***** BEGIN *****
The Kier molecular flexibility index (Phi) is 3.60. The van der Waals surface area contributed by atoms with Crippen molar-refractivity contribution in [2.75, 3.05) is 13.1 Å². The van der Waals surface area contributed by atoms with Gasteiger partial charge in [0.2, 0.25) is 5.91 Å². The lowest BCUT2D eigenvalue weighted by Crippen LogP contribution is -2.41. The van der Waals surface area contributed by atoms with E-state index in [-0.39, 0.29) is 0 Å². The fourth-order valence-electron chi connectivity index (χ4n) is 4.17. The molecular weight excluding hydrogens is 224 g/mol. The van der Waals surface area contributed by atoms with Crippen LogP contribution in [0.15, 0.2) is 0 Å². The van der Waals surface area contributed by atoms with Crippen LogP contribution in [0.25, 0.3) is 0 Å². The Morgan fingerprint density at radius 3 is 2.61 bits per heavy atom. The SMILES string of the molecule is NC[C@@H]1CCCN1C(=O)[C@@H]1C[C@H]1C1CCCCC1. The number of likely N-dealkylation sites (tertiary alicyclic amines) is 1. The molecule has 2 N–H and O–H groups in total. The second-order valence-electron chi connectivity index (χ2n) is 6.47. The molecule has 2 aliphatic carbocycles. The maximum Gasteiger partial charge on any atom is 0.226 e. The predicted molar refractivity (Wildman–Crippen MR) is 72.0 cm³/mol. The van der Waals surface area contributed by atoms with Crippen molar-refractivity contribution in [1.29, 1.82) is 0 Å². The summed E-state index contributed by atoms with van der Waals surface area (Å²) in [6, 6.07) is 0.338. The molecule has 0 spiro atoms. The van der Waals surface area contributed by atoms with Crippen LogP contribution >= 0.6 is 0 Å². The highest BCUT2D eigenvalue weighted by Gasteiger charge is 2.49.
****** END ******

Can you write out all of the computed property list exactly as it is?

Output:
The Kier molecular flexibility index (Phi) is 3.60. The van der Waals surface area contributed by atoms with Crippen molar-refractivity contribution in [2.75, 3.05) is 13.1 Å². The van der Waals surface area contributed by atoms with Gasteiger partial charge in [0.2, 0.25) is 5.91 Å². The lowest BCUT2D eigenvalue weighted by Crippen LogP contribution is -2.41. The van der Waals surface area contributed by atoms with E-state index in [-0.39, 0.29) is 0 Å². The fourth-order valence-electron chi connectivity index (χ4n) is 4.17. The molecular weight excluding hydrogens is 224 g/mol. The van der Waals surface area contributed by atoms with Crippen LogP contribution in [0.15, 0.2) is 0 Å². The van der Waals surface area contributed by atoms with Crippen LogP contribution in [0.25, 0.3) is 0 Å². The Morgan fingerprint density at radius 3 is 2.61 bits per heavy atom. The SMILES string of the molecule is NC[C@@H]1CCCN1C(=O)[C@@H]1C[C@H]1C1CCCCC1. The number of likely N-dealkylation sites (tertiary alicyclic amines) is 1. The molecule has 2 N–H and O–H groups in total. The second-order valence-electron chi connectivity index (χ2n) is 6.47. The molecule has 2 aliphatic carbocycles. The maximum Gasteiger partial charge on any atom is 0.226 e. The predicted molar refractivity (Wildman–Crippen MR) is 72.0 cm³/mol. The van der Waals surface area contributed by atoms with Crippen molar-refractivity contribution in [1.29, 1.82) is 0 Å². The summed E-state index contributed by atoms with van der Waals surface area (Å²) in [6, 6.07) is 0.338. The molecule has 0 spiro atoms. The van der Waals surface area contributed by atoms with Crippen LogP contribution >= 0.6 is 0 Å². The highest BCUT2D eigenvalue weighted by Gasteiger charge is 2.49.